The accumulation of "scutch" in heaps in the glue-yard, and its retention there, is an instance of traditional trade slovenliness which ought at once to be put a stop to. There can be no excuse whatever for the continuance of this source of nuisance at any works. The "scutch" ought either to be put at once into hogsheads, and fastened down for removal; or, until it is removed in covered carts or barges, or in hogsheads, it should be deposited neatly in an appropriate chamber or shed, and not be allowed to remain even there above a day or two, especially in warm or muggy weather. In Freeman Wright's works, one of the best conducted, a well-ventilated shed, open on one side and provided with a raised platform, on which the scutch may be laid, and a screen to hide it from view, is found to be better than a closed-in shed or chamber. The roof and walls of such a shed, however, should be whitened outside for coolness in the summer-time, and be" kept scrupulously clean and limewhited inside. At Nickols, Joppa, Leeds, and at Clark and Thackray's, Newlay, Leeds, the "scutch " is dealt with, immediately on its removal from the pans, for the extraction of the fat it contains, and the conversion of the " scutch" into a cake which is almost devoid of odour.
While preventing annoyance to neighbours, the proprietors must find the process profitable. On its removal from the pans the "scutch" is thrown into a tank of water, and some sulphuric acid being added, free steam is admitted. The fat which rises is taken off, and the residue is put into coarse bags and subjected to pressure in a well-closed hydraulic press, into which more steam is thrown. The liquid matters pressed out run into a tank, where more fat rises and is collected. The cake is stored on the premises without giving offence, until it is convenient to have it removed. Such dry cake should be stored under cover.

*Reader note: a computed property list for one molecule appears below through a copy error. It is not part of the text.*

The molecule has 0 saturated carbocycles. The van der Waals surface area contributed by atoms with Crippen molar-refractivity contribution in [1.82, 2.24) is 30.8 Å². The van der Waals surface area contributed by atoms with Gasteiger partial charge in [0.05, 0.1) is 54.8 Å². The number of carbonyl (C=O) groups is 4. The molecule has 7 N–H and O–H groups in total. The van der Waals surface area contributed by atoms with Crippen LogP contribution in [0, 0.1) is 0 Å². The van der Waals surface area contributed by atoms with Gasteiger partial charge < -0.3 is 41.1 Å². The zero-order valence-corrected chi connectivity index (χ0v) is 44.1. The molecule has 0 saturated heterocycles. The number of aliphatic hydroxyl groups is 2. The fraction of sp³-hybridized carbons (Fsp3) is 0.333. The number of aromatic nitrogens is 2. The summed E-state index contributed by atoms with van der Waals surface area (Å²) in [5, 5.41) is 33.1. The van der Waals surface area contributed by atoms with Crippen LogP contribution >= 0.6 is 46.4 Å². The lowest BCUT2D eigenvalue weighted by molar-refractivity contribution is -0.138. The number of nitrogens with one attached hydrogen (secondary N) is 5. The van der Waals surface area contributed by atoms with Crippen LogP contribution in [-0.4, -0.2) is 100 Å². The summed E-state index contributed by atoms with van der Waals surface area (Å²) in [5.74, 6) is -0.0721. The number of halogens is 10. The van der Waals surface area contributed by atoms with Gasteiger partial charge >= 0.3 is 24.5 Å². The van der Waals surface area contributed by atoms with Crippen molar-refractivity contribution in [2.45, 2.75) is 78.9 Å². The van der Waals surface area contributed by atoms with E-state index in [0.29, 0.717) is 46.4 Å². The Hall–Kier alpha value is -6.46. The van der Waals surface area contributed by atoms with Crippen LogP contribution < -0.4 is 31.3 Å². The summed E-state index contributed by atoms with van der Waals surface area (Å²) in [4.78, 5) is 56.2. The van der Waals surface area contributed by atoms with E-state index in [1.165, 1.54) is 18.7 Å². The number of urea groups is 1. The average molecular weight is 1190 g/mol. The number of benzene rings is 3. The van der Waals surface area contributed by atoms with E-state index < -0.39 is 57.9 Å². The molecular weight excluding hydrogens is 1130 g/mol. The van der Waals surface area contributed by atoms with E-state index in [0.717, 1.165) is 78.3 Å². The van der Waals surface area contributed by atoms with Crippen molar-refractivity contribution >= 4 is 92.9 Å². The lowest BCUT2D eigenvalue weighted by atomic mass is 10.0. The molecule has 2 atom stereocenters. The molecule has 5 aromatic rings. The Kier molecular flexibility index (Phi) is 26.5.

The general untidiness and superficial filthiness of glue-yards is only another instance of slovenliness showing the conservative power which attaches to ancient tradition. It need not be so, and in the interest of the manufacturer would be better not so. All parts of the premises should be firmly and evenly paved with appropriate materials, and duly sloped to good channelling, and well drained throughout. No litter of any kind is necessary, or should be permitted. The surface should be kept constantly swept up, and washed down with water from time to time. Every scrap of gelatinous glue should be gathered into proper receptacles for return to the pans. Leakages from channels and troughs should be immediately made good. The interior and edges of the pans, and everything about them, should be kept clean and free from deposits, and tidiness of working be maintained, as it readily may be, by due regulations for the establishment. (Dr. Ballard.)